BELIZE CITY, Mon. Sept. 14, 2015–Sixty CIBC FirstCaribbean International Bank (FCIB) employees, faced with an uncertain fate following the bank’s decision to pull out of Belize and sell its assets to Heritage Bank, reportedly in an effort to “sharpen [their] focus on the growth opportunities [they] have in other markets,” staged a sick-out on Friday, September 11, to express their discontent – resulting in the temporary shutdown of three of five FCIB branches, specifically the branches in Orange Walk Town, Belmopan and San Cas Plaza.
It is reported that the sick-out action was staged after employees got information that the Vesting Act to transfer the bank’s assets would be going to the House of Representatives for approval on Tuesday – which is before a scheduled meeting at which the employees’ union, the CWU, and the bank were to settle the terms of the workers’ exit package. The passing of the Vesting Act will thus leave the employees at a disadvantage in their negotiating position, says Audrey Matura-Shepherd, president of the Christian Workers Union. (CWU), to which many of the employees belong.
According to Matura-Shepherd, sixty of the bank’s employees, including managers who are members of the CWU, will be left without a job. She further noted that, although the workers were told that some of them would be hired by Heritage Bank, “they (Heritage Bank) can’t commit that they will take any quantity of employees, and it would be on a one-on-one basis who will be employed by Heritage Bank.” Matura-Shepherd also mentioned that 50% of the loan portfolio being acquired by Heritage Bank consists of loans held by FCIB employees, who will not be able to make payments on such loans if they are not employed.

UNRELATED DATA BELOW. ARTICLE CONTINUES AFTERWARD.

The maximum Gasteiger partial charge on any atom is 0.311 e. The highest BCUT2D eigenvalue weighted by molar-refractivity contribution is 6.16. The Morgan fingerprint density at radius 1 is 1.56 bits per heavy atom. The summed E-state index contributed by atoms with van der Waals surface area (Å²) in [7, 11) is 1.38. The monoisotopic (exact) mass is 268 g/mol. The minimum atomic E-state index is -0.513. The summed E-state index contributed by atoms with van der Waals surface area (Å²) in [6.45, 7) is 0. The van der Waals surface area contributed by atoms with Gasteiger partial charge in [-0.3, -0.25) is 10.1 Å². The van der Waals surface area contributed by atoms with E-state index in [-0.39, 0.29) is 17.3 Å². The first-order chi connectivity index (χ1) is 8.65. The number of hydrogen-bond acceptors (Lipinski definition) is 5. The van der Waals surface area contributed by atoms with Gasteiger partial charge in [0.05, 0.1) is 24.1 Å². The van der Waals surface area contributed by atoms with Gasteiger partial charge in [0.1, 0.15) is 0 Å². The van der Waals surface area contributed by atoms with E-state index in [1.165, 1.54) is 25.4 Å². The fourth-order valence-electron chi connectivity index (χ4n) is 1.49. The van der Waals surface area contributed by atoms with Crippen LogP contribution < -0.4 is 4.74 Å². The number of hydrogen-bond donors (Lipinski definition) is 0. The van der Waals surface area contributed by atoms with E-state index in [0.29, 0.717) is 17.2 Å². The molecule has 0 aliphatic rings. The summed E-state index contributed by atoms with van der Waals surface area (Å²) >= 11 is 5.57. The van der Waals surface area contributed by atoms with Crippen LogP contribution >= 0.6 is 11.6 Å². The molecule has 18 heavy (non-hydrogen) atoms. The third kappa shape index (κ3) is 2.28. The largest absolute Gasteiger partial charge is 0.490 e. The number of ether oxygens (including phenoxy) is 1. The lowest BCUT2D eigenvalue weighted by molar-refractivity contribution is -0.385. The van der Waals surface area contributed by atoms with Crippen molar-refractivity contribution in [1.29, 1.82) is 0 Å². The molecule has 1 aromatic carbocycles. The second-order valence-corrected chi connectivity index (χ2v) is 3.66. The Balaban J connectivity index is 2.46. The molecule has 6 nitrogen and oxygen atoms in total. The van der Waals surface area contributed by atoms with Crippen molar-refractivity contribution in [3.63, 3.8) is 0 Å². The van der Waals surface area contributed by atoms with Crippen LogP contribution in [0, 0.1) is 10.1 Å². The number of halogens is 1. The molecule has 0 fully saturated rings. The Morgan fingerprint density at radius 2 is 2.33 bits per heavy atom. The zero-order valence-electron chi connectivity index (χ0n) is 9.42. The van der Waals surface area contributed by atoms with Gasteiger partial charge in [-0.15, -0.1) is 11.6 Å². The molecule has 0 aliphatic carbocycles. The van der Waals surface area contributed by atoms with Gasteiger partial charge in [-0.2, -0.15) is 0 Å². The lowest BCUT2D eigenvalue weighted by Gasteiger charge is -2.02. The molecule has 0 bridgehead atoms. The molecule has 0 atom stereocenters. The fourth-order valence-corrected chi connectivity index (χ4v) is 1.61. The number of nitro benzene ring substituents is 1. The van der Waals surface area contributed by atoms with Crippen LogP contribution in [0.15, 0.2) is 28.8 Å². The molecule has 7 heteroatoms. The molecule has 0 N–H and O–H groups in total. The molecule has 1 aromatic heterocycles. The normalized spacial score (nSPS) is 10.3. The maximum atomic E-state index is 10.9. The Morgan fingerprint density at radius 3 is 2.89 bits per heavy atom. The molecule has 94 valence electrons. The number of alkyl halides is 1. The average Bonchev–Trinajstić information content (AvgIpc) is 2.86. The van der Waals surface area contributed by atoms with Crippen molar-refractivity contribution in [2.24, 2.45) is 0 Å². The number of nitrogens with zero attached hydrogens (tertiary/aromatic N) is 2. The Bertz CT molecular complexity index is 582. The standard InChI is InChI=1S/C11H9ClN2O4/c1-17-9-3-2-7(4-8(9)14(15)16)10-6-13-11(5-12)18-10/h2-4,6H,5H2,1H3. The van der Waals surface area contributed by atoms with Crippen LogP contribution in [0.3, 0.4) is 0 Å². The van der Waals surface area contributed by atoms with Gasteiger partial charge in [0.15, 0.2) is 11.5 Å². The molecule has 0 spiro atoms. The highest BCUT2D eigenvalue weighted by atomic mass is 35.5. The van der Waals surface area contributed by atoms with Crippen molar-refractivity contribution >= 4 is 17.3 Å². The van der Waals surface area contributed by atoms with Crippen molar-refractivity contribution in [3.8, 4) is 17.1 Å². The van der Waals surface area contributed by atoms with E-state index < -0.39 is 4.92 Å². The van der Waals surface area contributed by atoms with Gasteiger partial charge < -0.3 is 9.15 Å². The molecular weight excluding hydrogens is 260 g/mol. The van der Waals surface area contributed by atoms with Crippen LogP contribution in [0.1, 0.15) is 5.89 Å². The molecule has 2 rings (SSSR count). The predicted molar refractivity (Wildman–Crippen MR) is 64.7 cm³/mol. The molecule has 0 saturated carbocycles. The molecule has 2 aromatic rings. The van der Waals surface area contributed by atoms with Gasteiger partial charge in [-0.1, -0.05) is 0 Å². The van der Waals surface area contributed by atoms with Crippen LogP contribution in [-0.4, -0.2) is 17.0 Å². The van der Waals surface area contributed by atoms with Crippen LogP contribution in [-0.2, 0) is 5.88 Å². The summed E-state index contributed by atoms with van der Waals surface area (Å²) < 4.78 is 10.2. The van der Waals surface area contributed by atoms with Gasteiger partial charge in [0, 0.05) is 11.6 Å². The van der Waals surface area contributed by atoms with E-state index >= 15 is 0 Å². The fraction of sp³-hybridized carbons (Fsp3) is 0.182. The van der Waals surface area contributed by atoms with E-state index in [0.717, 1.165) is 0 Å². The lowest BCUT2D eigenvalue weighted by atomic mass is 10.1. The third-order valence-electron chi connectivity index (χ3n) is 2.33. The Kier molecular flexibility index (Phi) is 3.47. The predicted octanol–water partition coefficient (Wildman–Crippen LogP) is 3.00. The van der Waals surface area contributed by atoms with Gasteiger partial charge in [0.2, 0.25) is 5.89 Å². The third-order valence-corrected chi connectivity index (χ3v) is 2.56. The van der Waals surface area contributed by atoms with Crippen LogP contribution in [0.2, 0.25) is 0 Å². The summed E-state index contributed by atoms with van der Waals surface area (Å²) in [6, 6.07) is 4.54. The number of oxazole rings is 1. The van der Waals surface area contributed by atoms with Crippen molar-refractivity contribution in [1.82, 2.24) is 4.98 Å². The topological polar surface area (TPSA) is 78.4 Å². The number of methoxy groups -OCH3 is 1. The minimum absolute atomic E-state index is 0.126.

“They are jilting our employees; they are members of our union and they are not just employees, they are people who formed part of this community, who are productive citizens of this community and who are voters and have a say,” Matura-Shepherd said.
Matura-Shepherd said that Prime Minister Dean Barrow, the Minister of Finance, is the only person who can delay this process and give the employees the time they need to secure a fair exit package. She continued to state that it is the Prime Minister who has the power to say on Tuesday at the House of Representatives, “… you know what, I am going to put this off, and I am going to be satisfied that they are negotiating …”